• Take care not to display negative non-verbal expressions like disappointment, impatience or annoyance. Be aware that the same way you are checking out your client, they are probably checking you out too.
  • You could check that the customer is still listening to you by letting your voice trail off into silence, once in a while.
  • Listen to understand first and Clarify appropriately before responding to any question or comment.
  • Check for acceptance at every stage of your call to ensure you are both still on the same page.
  • Never interrupt your customer. Not only is this kind of behavior rude, but it also comes across as not being receptive to their views and opinions.
  • Switch off or mute your mobile devices, as there is nothing more distracting than phone interruptions during a call.

Communicate Empathy and Optimism:

Let your statements be optimistic even in the face of challenges. Always refer to the cup as half-full rather than half-empty. When the customer disagrees with a statement you made, rather than try to counter directly, use empathetic statements like 'I understand why you may think this way'.This does not necessarily mean you agree; it just tells the customer you can see it from their point of view. However, be firm and unapologetic about getting your message across.

Avoid getting into heated discussions with your clients.

Learn to remove your personal feelings and emotions from your calls and even if the client says something negative about your product, try not to take it personally. If the conversation begins to get heated, there are several tips to help you calm the situation down and come out of that call with the best possible outcome.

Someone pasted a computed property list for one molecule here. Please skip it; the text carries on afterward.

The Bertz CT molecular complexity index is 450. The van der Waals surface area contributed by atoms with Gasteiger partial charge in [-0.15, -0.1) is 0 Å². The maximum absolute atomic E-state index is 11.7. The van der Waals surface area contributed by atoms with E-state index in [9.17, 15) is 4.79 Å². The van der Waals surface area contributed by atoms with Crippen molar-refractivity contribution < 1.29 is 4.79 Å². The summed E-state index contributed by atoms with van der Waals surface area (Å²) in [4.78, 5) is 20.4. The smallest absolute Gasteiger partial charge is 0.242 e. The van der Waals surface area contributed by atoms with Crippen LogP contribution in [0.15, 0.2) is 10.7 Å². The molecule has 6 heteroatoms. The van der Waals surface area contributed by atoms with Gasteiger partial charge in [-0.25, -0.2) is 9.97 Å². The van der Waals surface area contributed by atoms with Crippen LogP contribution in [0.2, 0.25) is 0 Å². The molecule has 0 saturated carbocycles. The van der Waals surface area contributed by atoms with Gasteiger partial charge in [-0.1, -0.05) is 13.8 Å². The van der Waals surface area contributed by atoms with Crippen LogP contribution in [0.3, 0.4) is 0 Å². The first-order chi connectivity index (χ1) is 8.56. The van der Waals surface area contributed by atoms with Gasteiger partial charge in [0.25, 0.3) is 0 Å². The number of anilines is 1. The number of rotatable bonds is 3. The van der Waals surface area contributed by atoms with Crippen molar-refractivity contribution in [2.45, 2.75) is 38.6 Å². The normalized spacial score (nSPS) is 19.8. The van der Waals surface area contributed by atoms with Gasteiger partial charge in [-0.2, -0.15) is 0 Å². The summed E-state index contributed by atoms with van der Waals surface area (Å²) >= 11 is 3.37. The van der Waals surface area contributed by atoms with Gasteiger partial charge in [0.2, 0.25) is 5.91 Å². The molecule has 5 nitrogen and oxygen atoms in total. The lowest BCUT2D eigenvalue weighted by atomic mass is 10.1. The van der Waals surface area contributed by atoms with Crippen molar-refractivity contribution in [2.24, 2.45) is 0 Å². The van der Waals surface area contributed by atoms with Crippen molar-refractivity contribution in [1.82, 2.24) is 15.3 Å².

• Keep calm and don't react. Take deep breaths, count to ten in your mind; anything that will help you keep your cool.
  • Paste a smile on your face to show that you are completely unfazed.
  • Ask Questions to clarify what the client's grievance is. It could be that they are just having a bad day. It could also be that they may be reacting to something you said or may have had a previous bad experience with your brand. If the former is the case, you may have to make a swift decision on whether you can still make headway with the call or if it would be better to reschedule. You can decide either way by posing the question to the client. Based on their answer, you should have a pretty good idea which option would be better.
  • Sometimes the customer may not respond to your fishing for the cause of the negative reaction. Try to backtrack in your mind to the thread of conversation that led to that negative response. It could well be that you didn't pick up on some negative cues from the customer. Hopefully, by backtracking, you can pinpoint the exact cause of the cold reaction.
  • One way you can try to defuse the tense situation is by making a joke at your own expense. Try to have a few lighthearted jokes in your arsenal for situations like this. You must bear in mind though that it's quite possible this may not work especially if the customer is naturally difficult.
  • Always bring the focus of the conversation back to the value of your brand to the customer.
  • Avoid apologizing for a perceived wrong if it's not your fault as this could sound insincere. Instead, show empathy and direct the customer towards an amicable solution. However, if the customer has a genuine grievance with your brand or company, take full responsibility for the unfortunate experience and don't try to downplay the customer's reaction. Try to respond to the customer's situation as soon as possible and if need be, escalate to someone higher-up in your organization.
  • If despite all your attempts to remain calm and steer the call away from muddy waters, you still do not make headway, reschedule. Whatever you do be polite yet firm, but do not take insults or abuse from any customer. You can always concede a battle so long as you have your sights on winning the war.

Communicate with the right attitude
Communicate with the right attitude

Build Trust and Credibility.

Marketing is selling a perception but this doesn't mean you should try to pass a roach off as a shrimp to your customer. Be honest about what your brand can or cannot do.

© 2019 Emmanuela Onyemenem